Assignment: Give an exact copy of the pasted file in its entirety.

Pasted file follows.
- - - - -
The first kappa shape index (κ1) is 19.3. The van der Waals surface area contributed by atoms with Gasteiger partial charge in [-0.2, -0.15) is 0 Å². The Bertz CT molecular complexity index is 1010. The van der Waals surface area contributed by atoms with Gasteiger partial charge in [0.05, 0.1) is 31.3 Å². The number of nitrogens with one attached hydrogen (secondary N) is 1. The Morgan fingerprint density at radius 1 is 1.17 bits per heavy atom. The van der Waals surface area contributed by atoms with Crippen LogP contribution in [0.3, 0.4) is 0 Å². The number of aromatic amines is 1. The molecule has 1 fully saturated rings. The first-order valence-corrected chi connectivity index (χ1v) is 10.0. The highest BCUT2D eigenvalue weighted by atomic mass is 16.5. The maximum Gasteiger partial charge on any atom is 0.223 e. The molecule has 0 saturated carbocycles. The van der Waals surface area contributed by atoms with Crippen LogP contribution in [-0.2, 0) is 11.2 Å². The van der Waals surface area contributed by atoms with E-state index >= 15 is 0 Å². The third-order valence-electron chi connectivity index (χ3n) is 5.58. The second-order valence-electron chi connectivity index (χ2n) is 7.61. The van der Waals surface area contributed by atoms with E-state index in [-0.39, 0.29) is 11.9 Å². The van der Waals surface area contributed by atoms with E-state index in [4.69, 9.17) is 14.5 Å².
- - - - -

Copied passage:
The first kappa shape index (κ1) is 19.3. The van der Waals surface area contributed by atoms with Gasteiger partial charge in [-0.2, -0.15) is 0 Å². The Bertz CT molecular complexity index is 1010. The van der Waals surface area contributed by atoms with Gasteiger partial charge in [0.05, 0.1) is 31.3 Å². The number of nitrogens with one attached hydrogen (secondary N) is 1. The Morgan fingerprint density at radius 1 is 1.17 bits per heavy atom. The van der Waals surface area contributed by atoms with Crippen LogP contribution in [0.3, 0.4) is 0 Å². The number of aromatic amines is 1. The molecule has 1 fully saturated rings. The first-order valence-corrected chi connectivity index (χ1v) is 10.0. The highest BCUT2D eigenvalue weighted by atomic mass is 16.5. The maximum Gasteiger partial charge on any atom is 0.223 e. The molecule has 0 saturated carbocycles. The van der Waals surface area contributed by atoms with Crippen LogP contribution in [-0.2, 0) is 11.2 Å². The van der Waals surface area contributed by atoms with E-state index >= 15 is 0 Å². The third-order valence-electron chi connectivity index (χ3n) is 5.58. The second-order valence-electron chi connectivity index (χ2n) is 7.61. The van der Waals surface area contributed by atoms with E-state index in [-0.39, 0.29) is 11.9 Å². The van der Waals surface area contributed by atoms with E-state index in [4.69, 9.17) is 14.5 Å².